The Paradox of Distance

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In 1988, I watched my teacher practicing a weapons form in a university gymnasium nearby. He went from one end of the basketball court to the other, back and forth, repeatedly. This continued for 45 minutes. At some point, he dropped the weapon. I didn’t know if his hands were sweaty or he had been working so hard that he became fatigued. But whatever the reason, I immediately – instinctively – turned away.

I wanted to hide. But it wasn’t out of embarrassment for him – it was out of respect and esteem for him.

See, I didn’t want my teacher to know that I saw him falter. To be honest, it was my way of preserving the relationship. I wanted to keep him in the exceptional place of “teacher”, and so I chose to look away. If he had looked up and saw me there, I didn’t want him to know that I witnessed him make an error.

This is indicative of how traditional martial arts setting works. You have a teacher, a senior student and a junior student (in the dojo we say “sensei”, “sempai” and “kohai”). And the value of these relationships is in their verticality: like a mountain climber, w
e have someone who has gone before (which is what “sensei” means) to boost us, lift us and elevate us when we need it most. That system helps when we require direction, either in technique or in personal growth.

In order for this to work, though, we have to really seek to understand what it means to value another person’s experience. See, the void in our experiences compared to our teacher’s, is a place of humility and constraint. The distance between us is what keeps us together. And that’s our access point. It’s like we need to accept, even enjoy, that gap; then we get to apply it as a motivational principle to advance when we’re ready.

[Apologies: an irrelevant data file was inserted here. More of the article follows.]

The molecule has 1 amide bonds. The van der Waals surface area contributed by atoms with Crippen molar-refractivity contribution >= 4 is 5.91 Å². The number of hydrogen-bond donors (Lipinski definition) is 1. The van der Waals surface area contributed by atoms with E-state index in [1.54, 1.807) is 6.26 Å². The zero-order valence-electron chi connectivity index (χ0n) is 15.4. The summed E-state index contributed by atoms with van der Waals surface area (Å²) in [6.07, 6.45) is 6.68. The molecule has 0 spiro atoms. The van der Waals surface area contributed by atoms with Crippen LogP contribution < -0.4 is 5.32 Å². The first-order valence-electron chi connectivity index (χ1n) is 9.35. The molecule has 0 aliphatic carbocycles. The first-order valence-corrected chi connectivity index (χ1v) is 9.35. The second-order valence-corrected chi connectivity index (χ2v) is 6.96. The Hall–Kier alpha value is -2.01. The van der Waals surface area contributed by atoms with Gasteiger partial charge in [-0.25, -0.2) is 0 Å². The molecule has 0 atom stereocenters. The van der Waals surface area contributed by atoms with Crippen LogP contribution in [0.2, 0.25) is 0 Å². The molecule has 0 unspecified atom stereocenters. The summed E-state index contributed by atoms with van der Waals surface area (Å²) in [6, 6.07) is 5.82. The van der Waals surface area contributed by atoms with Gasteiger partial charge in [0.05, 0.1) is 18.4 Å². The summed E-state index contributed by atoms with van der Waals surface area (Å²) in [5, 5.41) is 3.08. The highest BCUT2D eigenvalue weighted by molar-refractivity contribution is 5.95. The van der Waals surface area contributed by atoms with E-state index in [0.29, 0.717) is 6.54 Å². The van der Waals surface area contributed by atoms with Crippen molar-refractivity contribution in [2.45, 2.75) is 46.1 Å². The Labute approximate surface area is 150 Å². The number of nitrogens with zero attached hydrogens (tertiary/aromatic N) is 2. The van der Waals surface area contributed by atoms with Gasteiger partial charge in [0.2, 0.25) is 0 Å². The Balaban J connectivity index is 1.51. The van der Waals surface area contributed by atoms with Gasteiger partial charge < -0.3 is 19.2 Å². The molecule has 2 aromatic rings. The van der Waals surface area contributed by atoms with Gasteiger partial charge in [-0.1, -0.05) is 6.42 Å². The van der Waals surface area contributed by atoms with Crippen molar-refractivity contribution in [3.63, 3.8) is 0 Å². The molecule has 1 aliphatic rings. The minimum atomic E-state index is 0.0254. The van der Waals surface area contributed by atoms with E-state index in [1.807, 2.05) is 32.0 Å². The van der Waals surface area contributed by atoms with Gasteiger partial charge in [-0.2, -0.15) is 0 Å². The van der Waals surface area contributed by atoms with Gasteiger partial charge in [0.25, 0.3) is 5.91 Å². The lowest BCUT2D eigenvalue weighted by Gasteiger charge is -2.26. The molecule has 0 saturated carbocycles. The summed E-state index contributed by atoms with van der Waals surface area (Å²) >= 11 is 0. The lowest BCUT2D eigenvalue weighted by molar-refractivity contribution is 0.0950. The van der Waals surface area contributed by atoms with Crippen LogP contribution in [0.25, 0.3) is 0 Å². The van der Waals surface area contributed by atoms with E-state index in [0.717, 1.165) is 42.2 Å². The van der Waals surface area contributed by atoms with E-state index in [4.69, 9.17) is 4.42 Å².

My choice to look away during that afternoon in the gymnasium was to preserve the gap between us. As paradoxical as it seems, it was a way to strengthen the bond between us. 

Now I’m not suggesting that we celebrate the mistakes or suffering of our teachers, but we can learn from them. Witnessing a mistake without judgment – to recognize moments when they lose their footing and then regain it – is wisdom for the student.

If we’re serious, we don’t really want the teacher to climb down to meet us. Instead we want them – sometimes even have to allow them – to stay just out of reach so we have something valuable, honorable, to climb towards. 

– Gene Dunn & Foundation of Love


For more about our larger project of cooperative Jiu-Jitsu and martial arts training, please visit the
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